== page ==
Breathe easier with DVS How many sick days were taken in your household last winter because of asthma? How many school or workdays or special events were missed because of allergies? After a long hot summer, the ills and chills of winter are easily forgotten. But with the cold season just around the corner, it’s time to prepare a healthy home for you and your loved ones. Traditionally, New Zealand’s approach to home health has been single room heating and opening the windows for ventilation. Compared to countries with similar climates, Kiwis have lower expectations for indoor comfort levels during the colder months. Fortunately, this mindset is rapidly changing and we now know a warm, dry home is essential for maintaining good health. With nearly 20 years’ industry experience, DVS Managing Director, Tony Sandes has known for a long time that a dry home is a healthy home. He’s also seen first-hand the importance of a healthy home for those living with asthma and allergies. “When you control excess moisture and condensation in the home, you significantly reduce dust mites, mould and mildew – all well-known asthma and allergy triggers,” says Sandes.
“When you control excess moisture and condensation in the home, you significantly reduce dust mites, mould and mildew – all well-known asthma and allergy triggers”
“Dust mites and fungal spores thrive in warm, humid places, so one of the best ways to protect against this type of allergen is to make the home drier. But when you consider that a typical household will produce about 12 litres of water per day from cooking, showering, and just living, it’s easy to see that it takes more than the occasional opening of a few windows to dry out a home,” says Sandes.
DVS DIRECTOR TONY SANDES
DVS systems, which are recognised by Asthma NZ, are the most effective way to reduce excess water vapour. They continuously push out the moisture-laden, stale air, replacing it with fresher, drier air. The outside air is filtered via the roof space before it enters the home, significantly reducing exposure to dust, pollen, plant spores and other inhaled triggers.
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children and allergies
MY FOOD ALLERGY FRIENDS
child Thai was my inspiration for wanting to help educate others on food allergies. It took nine months of sleepless nights due to Thai’s discomfort from breastfeeding before we finally came across a doctor who suggested Thai should be checked for allergies. He was diagnosed with seven food allergies. Our relief at finally finding a cause for Thai’s discomfort soon turned into dismay. Like any parent we wanted to find out as much as we could about his lifethreatening condition. But we soon realised there were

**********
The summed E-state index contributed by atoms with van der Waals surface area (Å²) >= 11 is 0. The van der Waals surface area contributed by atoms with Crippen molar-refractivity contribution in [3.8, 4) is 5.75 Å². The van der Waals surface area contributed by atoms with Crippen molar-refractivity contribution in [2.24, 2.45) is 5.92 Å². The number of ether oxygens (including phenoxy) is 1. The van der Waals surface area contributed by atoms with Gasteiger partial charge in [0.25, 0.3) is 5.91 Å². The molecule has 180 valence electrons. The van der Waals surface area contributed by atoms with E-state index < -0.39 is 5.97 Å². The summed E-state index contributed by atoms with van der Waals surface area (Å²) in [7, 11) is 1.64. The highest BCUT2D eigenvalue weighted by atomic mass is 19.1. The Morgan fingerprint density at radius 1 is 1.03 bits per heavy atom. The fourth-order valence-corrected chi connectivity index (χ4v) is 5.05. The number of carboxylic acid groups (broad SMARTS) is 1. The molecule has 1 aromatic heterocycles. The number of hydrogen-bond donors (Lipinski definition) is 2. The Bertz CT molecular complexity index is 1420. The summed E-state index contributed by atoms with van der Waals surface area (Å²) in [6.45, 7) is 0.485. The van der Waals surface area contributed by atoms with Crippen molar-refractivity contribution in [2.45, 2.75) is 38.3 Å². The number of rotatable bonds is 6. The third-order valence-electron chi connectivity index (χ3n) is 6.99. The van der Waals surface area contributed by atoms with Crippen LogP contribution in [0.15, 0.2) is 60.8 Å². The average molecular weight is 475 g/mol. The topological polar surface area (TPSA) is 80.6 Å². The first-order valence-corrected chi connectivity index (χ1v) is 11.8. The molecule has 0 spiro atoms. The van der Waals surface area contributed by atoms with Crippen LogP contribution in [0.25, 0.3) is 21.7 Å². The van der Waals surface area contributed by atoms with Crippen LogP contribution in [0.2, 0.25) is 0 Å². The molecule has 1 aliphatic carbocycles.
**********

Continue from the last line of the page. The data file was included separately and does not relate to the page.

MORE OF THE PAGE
limited resources aimed at young children and a real lack of information from our GP. This was the perfect age to start teaching him about food allergies and how to handle day-to-day situations. I wanted to provide Thai with storybooks about allergies, a great learning tool for young children, but soon found most books were based around animals. I wanted a book about a real person with real medicine. So with the help of my talented husband, we have created a series of children’s books based on the characters Thai & Rabbie and their adventures discovering
giveAwAy Posters x 10
OOD AL RGY
Enter online at www.livingwithallergies.co.nz or email firstname.lastname@example.org with MY FOOD ALLERGY FRIENDS in the subject line. Entries close 30 June 2015.
We have a My Food Allergy Friends educational pack (RRP $62 inc postage)to give away. It includes three books, a pack of 10 A3 allergy posters for classrooms and some allergy stickers. This prize would be suitable for schools, childcare centres or families.
a life with food allergies. The books have been checked by Professor Pete Smith, one of Australia’s most respected allergists, and are available in New Zealand libraries. Our own journey with allergies hasn’t always been easy. Thai presented symptoms at eight weeks but after seeing five doctors, health nurses and sleep school, we didn’t get a diagnosis until nine months. We received little information from our GP and were sent to a paediatrician, who would not prescribe an EpiPen. He said: “let’s wait and see how bad his reaction is”! I carried on breastfeeding unaware that allergens are passed in breast milk, which meant I was exposing Thai to his allergens until at 15 months we saw an allergy specialist. Suddenly we had a different child, no more diaorrhea, rashes, vomiting or crying. I have two boys, one with